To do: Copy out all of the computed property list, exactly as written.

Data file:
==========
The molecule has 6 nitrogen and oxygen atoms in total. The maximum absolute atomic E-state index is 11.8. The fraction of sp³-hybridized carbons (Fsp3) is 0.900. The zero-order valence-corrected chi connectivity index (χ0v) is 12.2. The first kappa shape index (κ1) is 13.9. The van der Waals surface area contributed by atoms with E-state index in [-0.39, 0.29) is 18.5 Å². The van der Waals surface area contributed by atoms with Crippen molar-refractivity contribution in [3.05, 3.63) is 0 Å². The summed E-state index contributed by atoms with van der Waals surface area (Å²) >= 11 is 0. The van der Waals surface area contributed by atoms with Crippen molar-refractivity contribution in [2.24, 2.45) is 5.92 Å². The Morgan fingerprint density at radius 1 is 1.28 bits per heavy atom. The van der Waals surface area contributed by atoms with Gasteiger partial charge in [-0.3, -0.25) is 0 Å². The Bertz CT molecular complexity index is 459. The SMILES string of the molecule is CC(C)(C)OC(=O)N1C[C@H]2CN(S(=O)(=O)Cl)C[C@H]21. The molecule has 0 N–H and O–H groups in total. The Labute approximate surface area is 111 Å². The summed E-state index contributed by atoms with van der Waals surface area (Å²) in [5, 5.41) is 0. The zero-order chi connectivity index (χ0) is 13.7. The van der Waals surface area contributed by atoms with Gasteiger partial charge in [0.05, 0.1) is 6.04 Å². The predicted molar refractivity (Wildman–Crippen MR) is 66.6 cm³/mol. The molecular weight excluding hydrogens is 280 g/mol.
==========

The molecule has 6 nitrogen and oxygen atoms in total. The maximum absolute atomic E-state index is 11.8. The fraction of sp³-hybridized carbons (Fsp3) is 0.900. The zero-order valence-corrected chi connectivity index (χ0v) is 12.2. The first kappa shape index (κ1) is 13.9. The van der Waals surface area contributed by atoms with E-state index in [-0.39, 0.29) is 18.5 Å². The van der Waals surface area contributed by atoms with Crippen molar-refractivity contribution in [3.05, 3.63) is 0 Å². The summed E-state index contributed by atoms with van der Waals surface area (Å²) >= 11 is 0. The van der Waals surface area contributed by atoms with Crippen molar-refractivity contribution in [2.24, 2.45) is 5.92 Å². The Morgan fingerprint density at radius 1 is 1.28 bits per heavy atom. The van der Waals surface area contributed by atoms with Gasteiger partial charge in [-0.3, -0.25) is 0 Å². The Bertz CT molecular complexity index is 459. The SMILES string of the molecule is CC(C)(C)OC(=O)N1C[C@H]2CN(S(=O)(=O)Cl)C[C@H]21. The molecule has 0 N–H and O–H groups in total. The Labute approximate surface area is 111 Å². The summed E-state index contributed by atoms with van der Waals surface area (Å²) in [5, 5.41) is 0. The zero-order chi connectivity index (χ0) is 13.7. The van der Waals surface area contributed by atoms with Gasteiger partial charge in [0.05, 0.1) is 6.04 Å². The predicted molar refractivity (Wildman–Crippen MR) is 66.6 cm³/mol. The molecular weight excluding hydrogens is 280 g/mol.